Cablegate: Media Reaction: U.S.-China-Taiwan Relations


DE RUEHIN #1773/01 3590551
R 240551Z DEC 08




E.O. 12958: N/A

Summary: Taiwan's major Chinese-language dailies focused December
24 news coverage on the arrival in Taiwan of two giant pandas from
China Tuesday; on Taiwan's sagging economy; and on the continuous
probe into the former First Family of Taiwan's alleged money
laundering cases. In terms of editorials and commentaries, an op-ed
piece in the pro-independence, English-language "Taipei Times,"
written by a senior research fellow at the Atlantic Council of the
United States, discussed U.S. President-elect Barack Obama's
incoming administration and how it should interact with China in the
future. The article suggested that the new administration "indicate
to its allies that they should expect more, not less, from U.S.
engagement with China." A separate "Taipei Times" op-ed piece, on
the other hand, discussed Taiwan President Ma Ying-jeou's
cross-Strait policy and said Ma's policies "could upset the status
quo" in the Taiwan Strait. End summary.

A) "Obama's Pragmatic View of China"

Yu Tsung-chi, a senior fellow at the Atlantic Council of the United
States, opined in the pro-independence, English-language "Taipei
Times" [circulation: 30,000] (12/24):

"... Obama is a pragmatist at heart - he sees China not only as an
opportunity but also as a challenge. The nomination of his national
security team - with Senator Hillary Clinton as secretary of state,
retired Marine General James Jones as national security adviser and
Robert Gates staying on as secretary of defense - signaled that his
China policy would be pragmatic rather than idealistic. All three
of Obama's picks indicate a sweeping shift of priorities and
resources in the areas of national security and foreign policy. They
all know very well that China's cooperation is very important to the
US' domestic and international interests. If one focuses on Asia,
China is definitely the most crucial player the US must deal with.
... But for its China policy to succeed, the US must take several
factors into account.

"First and foremost, the US must tend to its economic crisis and
keep its economy competitive and vibrant. ... The next US
administration will need economic power to bolster the country's
military strength, diplomatic leverage and role as a global leader.
If the US wasn't weighed down by an economic crisis as well as two
wars, Washington would definitely hold more sway over Beijing on
promoting a cooperative and constructive bilateral relationship. In
addition, Washington must remind Beijing that the US wants a
cooperative relationship and is optimistic about a durable mutual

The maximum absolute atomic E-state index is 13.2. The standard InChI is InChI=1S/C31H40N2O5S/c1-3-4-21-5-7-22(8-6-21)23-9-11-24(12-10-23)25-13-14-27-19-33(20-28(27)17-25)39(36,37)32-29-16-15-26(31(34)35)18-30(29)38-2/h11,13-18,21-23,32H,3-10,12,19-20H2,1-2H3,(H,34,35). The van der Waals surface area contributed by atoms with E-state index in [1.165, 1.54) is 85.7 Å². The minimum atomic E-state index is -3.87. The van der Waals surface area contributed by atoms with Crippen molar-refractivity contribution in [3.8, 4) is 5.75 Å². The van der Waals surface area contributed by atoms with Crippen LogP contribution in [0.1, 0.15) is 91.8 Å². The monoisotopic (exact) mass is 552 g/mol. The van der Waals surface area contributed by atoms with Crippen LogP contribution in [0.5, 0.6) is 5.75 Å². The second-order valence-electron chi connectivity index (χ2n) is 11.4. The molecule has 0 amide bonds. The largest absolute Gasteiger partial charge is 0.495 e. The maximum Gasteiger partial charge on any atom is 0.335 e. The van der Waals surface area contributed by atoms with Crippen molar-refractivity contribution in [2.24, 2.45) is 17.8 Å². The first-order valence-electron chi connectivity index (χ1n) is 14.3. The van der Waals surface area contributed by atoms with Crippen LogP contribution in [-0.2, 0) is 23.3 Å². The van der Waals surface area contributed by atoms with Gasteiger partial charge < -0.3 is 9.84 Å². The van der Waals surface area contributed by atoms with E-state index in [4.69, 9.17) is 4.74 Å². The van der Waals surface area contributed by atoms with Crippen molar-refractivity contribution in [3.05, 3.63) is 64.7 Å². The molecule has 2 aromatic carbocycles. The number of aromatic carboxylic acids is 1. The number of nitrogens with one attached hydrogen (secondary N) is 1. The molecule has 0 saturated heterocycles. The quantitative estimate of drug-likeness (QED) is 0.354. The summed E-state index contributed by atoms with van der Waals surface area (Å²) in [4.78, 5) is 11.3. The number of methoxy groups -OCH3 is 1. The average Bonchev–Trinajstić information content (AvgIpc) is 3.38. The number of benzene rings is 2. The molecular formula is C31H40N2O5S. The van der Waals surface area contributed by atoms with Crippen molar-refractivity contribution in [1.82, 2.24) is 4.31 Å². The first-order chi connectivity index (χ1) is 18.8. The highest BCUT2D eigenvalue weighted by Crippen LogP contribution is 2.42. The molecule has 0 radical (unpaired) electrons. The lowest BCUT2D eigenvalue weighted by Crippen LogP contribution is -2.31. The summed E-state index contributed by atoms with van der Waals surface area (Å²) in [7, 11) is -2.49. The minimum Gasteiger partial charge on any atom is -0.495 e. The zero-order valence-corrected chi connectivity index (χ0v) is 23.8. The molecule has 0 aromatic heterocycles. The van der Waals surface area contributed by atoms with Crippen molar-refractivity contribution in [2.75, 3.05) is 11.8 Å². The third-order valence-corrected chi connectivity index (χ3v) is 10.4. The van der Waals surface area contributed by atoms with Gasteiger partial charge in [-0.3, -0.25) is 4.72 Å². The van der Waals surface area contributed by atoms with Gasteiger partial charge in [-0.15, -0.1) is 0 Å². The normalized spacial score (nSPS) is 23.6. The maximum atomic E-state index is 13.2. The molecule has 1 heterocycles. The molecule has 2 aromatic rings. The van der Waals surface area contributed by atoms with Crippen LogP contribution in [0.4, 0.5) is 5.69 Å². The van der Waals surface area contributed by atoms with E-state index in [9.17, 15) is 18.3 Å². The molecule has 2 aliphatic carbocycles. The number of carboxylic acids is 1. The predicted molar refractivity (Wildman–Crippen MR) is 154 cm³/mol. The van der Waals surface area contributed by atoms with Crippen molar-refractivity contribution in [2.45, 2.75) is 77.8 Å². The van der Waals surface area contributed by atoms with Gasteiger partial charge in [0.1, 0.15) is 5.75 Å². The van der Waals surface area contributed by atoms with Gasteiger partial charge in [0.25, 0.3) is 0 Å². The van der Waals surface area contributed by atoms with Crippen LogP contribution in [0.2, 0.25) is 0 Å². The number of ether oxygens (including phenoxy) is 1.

relationship. But the dialogue on democracy, human rights, Tibet and
military build up must be particularly careful. ...

"Moreover, Obama has said the US must strengthen its capacity to
defeat enemies and support friends, and that Washington should renew
old alliances and forge new, enduring partnerships.

"The coming administration should therefore avoid giving China the
impression that Washington is only interested in its relations with
China - even at the expense of making other Asian allies irrelevant.
On the contrary, the new administration should indicate to its
allies that they should expect more, not less, from US engagement
with China. The fact is that most of Asia consists of democracies
such as Australia, India, Japan, South Korea and Taiwan. Washington
should indicate to China that reinforcing the multilateral
relationships of its allies is not intended to contain China but to
teach it the rules in Asia: freedom, democracy and respect for human
rights. China is welcome to join the democratic community, but it
is not welcome to take charge of it."

B) "Ma Policies Could Upset 'Status Quo' in the Strait"

Taiwan New Century Foundation President Chen Lung-chu opined in the
pro-independence, English-language "Taipei Times" [circulation:
30,000] (12/24):

"... Since President Ma Ying-jeou took office in May this year, he
has broken his election promises and gone against Taiwanese public
opinion by moving rapidly in the direction of unification with his
policy of leaning heavily toward China. ... His policies lead toward
de-Taiwanization and away from Taiwan's sovereignty. Stressing the
idea that cross-strait relations are more important than diplomatic
relations, Ma has called a diplomatic truce with China and seeks to
create an illusory atmosphere of peace between the two countries on
either side of the Strait. This may give the international
community the false impression that Taiwan is willing to become a
part of the PRC. The Ma government has adopted these pro-China
policies with scant regard to the opinions and rights of the public,
aiming to sign a peace accord with China that disregards the
concerns of other interested parties. These unilateral actions by
Ma threaten to upset the long-standing 'status quo' in cross-strait
affairs. What attitude Washington takes in response to these
developments in Taiwan is a matter deserving of everyone's


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